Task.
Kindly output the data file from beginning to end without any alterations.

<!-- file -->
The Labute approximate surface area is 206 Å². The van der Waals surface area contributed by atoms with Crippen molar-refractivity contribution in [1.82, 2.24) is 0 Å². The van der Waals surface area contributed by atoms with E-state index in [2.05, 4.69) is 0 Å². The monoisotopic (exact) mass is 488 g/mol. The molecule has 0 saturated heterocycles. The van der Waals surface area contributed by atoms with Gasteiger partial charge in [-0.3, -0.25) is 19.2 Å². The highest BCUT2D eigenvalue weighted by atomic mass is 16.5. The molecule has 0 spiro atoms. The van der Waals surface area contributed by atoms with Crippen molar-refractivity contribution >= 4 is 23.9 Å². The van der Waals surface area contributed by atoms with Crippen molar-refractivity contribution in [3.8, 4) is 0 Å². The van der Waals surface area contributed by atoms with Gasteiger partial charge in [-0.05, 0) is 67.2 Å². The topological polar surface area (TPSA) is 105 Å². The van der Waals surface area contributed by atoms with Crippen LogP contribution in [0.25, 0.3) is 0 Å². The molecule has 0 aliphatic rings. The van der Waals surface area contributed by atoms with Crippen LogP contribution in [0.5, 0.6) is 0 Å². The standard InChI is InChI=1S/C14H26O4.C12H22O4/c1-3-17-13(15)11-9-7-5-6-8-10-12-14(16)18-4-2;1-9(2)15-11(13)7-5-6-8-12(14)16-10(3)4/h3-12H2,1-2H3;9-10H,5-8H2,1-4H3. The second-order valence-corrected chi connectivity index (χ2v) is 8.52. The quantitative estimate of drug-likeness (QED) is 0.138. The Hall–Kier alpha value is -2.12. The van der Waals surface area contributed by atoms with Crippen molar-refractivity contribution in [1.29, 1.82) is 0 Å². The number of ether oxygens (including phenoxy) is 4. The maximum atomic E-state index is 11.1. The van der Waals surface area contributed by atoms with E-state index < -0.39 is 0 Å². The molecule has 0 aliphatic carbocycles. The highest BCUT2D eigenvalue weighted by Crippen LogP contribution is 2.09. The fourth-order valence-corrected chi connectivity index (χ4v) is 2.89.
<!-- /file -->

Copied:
The Labute approximate surface area is 206 Å². The van der Waals surface area contributed by atoms with Crippen molar-refractivity contribution in [1.82, 2.24) is 0 Å². The van der Waals surface area contributed by atoms with E-state index in [2.05, 4.69) is 0 Å². The monoisotopic (exact) mass is 488 g/mol. The molecule has 0 saturated heterocycles. The van der Waals surface area contributed by atoms with Gasteiger partial charge in [-0.3, -0.25) is 19.2 Å². The highest BCUT2D eigenvalue weighted by atomic mass is 16.5. The molecule has 0 spiro atoms. The van der Waals surface area contributed by atoms with Crippen molar-refractivity contribution >= 4 is 23.9 Å². The van der Waals surface area contributed by atoms with Crippen molar-refractivity contribution in [3.8, 4) is 0 Å². The van der Waals surface area contributed by atoms with Gasteiger partial charge in [-0.05, 0) is 67.2 Å². The topological polar surface area (TPSA) is 105 Å². The van der Waals surface area contributed by atoms with Crippen LogP contribution in [0.25, 0.3) is 0 Å². The molecule has 0 aliphatic rings. The van der Waals surface area contributed by atoms with Crippen LogP contribution in [0.5, 0.6) is 0 Å². The standard InChI is InChI=1S/C14H26O4.C12H22O4/c1-3-17-13(15)11-9-7-5-6-8-10-12-14(16)18-4-2;1-9(2)15-11(13)7-5-6-8-12(14)16-10(3)4/h3-12H2,1-2H3;9-10H,5-8H2,1-4H3. The second-order valence-corrected chi connectivity index (χ2v) is 8.52. The quantitative estimate of drug-likeness (QED) is 0.138. The Hall–Kier alpha value is -2.12. The van der Waals surface area contributed by atoms with Crippen molar-refractivity contribution in [1.29, 1.82) is 0 Å². The number of ether oxygens (including phenoxy) is 4. The maximum atomic E-state index is 11.1. The van der Waals surface area contributed by atoms with E-state index < -0.39 is 0 Å². The molecule has 0 aliphatic carbocycles. The highest BCUT2D eigenvalue weighted by Crippen LogP contribution is 2.09. The fourth-order valence-corrected chi connectivity index (χ4v) is 2.89.